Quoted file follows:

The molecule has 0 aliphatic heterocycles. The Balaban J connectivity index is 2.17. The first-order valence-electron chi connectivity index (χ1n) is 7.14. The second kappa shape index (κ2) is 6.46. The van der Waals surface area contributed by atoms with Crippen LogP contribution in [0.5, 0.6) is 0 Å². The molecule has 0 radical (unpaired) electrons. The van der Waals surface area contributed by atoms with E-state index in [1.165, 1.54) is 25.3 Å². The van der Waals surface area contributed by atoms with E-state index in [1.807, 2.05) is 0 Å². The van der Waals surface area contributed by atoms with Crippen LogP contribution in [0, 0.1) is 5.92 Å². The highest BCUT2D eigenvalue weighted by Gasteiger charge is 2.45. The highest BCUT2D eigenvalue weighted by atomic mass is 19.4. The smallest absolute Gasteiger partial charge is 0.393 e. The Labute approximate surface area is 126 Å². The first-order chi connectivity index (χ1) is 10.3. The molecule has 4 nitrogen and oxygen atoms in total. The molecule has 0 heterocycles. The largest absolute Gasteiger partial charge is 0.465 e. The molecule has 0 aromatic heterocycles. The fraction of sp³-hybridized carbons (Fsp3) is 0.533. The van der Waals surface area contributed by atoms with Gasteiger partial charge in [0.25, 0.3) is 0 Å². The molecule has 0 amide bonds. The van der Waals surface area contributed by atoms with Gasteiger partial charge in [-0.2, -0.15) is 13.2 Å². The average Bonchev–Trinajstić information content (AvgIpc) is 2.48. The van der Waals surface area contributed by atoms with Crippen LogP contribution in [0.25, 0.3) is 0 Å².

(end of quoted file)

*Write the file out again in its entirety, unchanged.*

The molecule has 0 aliphatic heterocycles. The Balaban J connectivity index is 2.17. The first-order valence-electron chi connectivity index (χ1n) is 7.14. The second kappa shape index (κ2) is 6.46. The van der Waals surface area contributed by atoms with Crippen LogP contribution in [0.5, 0.6) is 0 Å². The molecule has 0 radical (unpaired) electrons. The van der Waals surface area contributed by atoms with E-state index in [1.165, 1.54) is 25.3 Å². The van der Waals surface area contributed by atoms with E-state index in [1.807, 2.05) is 0 Å². The van der Waals surface area contributed by atoms with Crippen LogP contribution in [0, 0.1) is 5.92 Å². The highest BCUT2D eigenvalue weighted by Gasteiger charge is 2.45. The highest BCUT2D eigenvalue weighted by atomic mass is 19.4. The smallest absolute Gasteiger partial charge is 0.393 e. The Labute approximate surface area is 126 Å². The first-order chi connectivity index (χ1) is 10.3. The molecule has 4 nitrogen and oxygen atoms in total. The molecule has 0 heterocycles. The largest absolute Gasteiger partial charge is 0.465 e. The molecule has 0 aromatic heterocycles. The fraction of sp³-hybridized carbons (Fsp3) is 0.533. The van der Waals surface area contributed by atoms with Gasteiger partial charge in [0.25, 0.3) is 0 Å². The molecule has 0 amide bonds. The van der Waals surface area contributed by atoms with Gasteiger partial charge in [-0.2, -0.15) is 13.2 Å². The average Bonchev–Trinajstić information content (AvgIpc) is 2.48. The van der Waals surface area contributed by atoms with Crippen LogP contribution in [0.25, 0.3) is 0 Å².